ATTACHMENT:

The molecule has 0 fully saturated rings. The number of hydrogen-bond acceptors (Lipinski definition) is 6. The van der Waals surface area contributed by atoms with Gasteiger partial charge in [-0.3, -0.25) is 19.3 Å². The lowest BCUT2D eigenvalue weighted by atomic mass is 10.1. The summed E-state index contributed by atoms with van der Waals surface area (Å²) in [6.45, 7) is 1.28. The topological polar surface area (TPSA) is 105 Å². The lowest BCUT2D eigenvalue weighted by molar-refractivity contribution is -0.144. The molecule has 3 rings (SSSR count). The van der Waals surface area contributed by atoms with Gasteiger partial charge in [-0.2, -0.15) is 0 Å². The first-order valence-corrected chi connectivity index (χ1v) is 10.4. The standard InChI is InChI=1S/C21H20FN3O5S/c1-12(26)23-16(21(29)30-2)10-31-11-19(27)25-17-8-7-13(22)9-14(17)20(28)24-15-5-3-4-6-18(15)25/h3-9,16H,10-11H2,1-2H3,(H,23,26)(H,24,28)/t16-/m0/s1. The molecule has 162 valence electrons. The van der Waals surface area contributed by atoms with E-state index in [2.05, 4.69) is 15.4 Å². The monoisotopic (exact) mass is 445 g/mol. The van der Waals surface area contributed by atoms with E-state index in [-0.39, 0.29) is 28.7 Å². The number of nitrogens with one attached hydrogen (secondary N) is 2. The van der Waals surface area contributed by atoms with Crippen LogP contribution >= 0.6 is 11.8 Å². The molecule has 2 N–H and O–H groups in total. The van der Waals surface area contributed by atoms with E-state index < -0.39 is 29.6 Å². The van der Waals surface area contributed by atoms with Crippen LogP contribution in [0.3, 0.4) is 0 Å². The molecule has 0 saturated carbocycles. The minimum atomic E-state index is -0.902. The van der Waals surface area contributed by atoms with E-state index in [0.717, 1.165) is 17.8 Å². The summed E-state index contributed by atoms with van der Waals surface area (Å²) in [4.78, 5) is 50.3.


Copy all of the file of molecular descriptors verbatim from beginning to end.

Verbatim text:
The molecule has 0 fully saturated rings. The number of hydrogen-bond acceptors (Lipinski definition) is 6. The van der Waals surface area contributed by atoms with Gasteiger partial charge in [-0.3, -0.25) is 19.3 Å². The lowest BCUT2D eigenvalue weighted by atomic mass is 10.1. The summed E-state index contributed by atoms with van der Waals surface area (Å²) in [6.45, 7) is 1.28. The topological polar surface area (TPSA) is 105 Å². The lowest BCUT2D eigenvalue weighted by molar-refractivity contribution is -0.144. The molecule has 3 rings (SSSR count). The van der Waals surface area contributed by atoms with Gasteiger partial charge in [-0.2, -0.15) is 0 Å². The first-order valence-corrected chi connectivity index (χ1v) is 10.4. The standard InChI is InChI=1S/C21H20FN3O5S/c1-12(26)23-16(21(29)30-2)10-31-11-19(27)25-17-8-7-13(22)9-14(17)20(28)24-15-5-3-4-6-18(15)25/h3-9,16H,10-11H2,1-2H3,(H,23,26)(H,24,28)/t16-/m0/s1. The molecule has 162 valence electrons. The van der Waals surface area contributed by atoms with E-state index in [2.05, 4.69) is 15.4 Å². The monoisotopic (exact) mass is 445 g/mol. The van der Waals surface area contributed by atoms with E-state index in [-0.39, 0.29) is 28.7 Å². The number of nitrogens with one attached hydrogen (secondary N) is 2. The van der Waals surface area contributed by atoms with Crippen LogP contribution >= 0.6 is 11.8 Å². The molecule has 2 N–H and O–H groups in total. The van der Waals surface area contributed by atoms with E-state index < -0.39 is 29.6 Å². The van der Waals surface area contributed by atoms with Crippen LogP contribution in [0.3, 0.4) is 0 Å². The molecule has 0 saturated carbocycles. The minimum atomic E-state index is -0.902. The van der Waals surface area contributed by atoms with E-state index in [0.717, 1.165) is 17.8 Å². The summed E-state index contributed by atoms with van der Waals surface area (Å²) in [4.78, 5) is 50.3.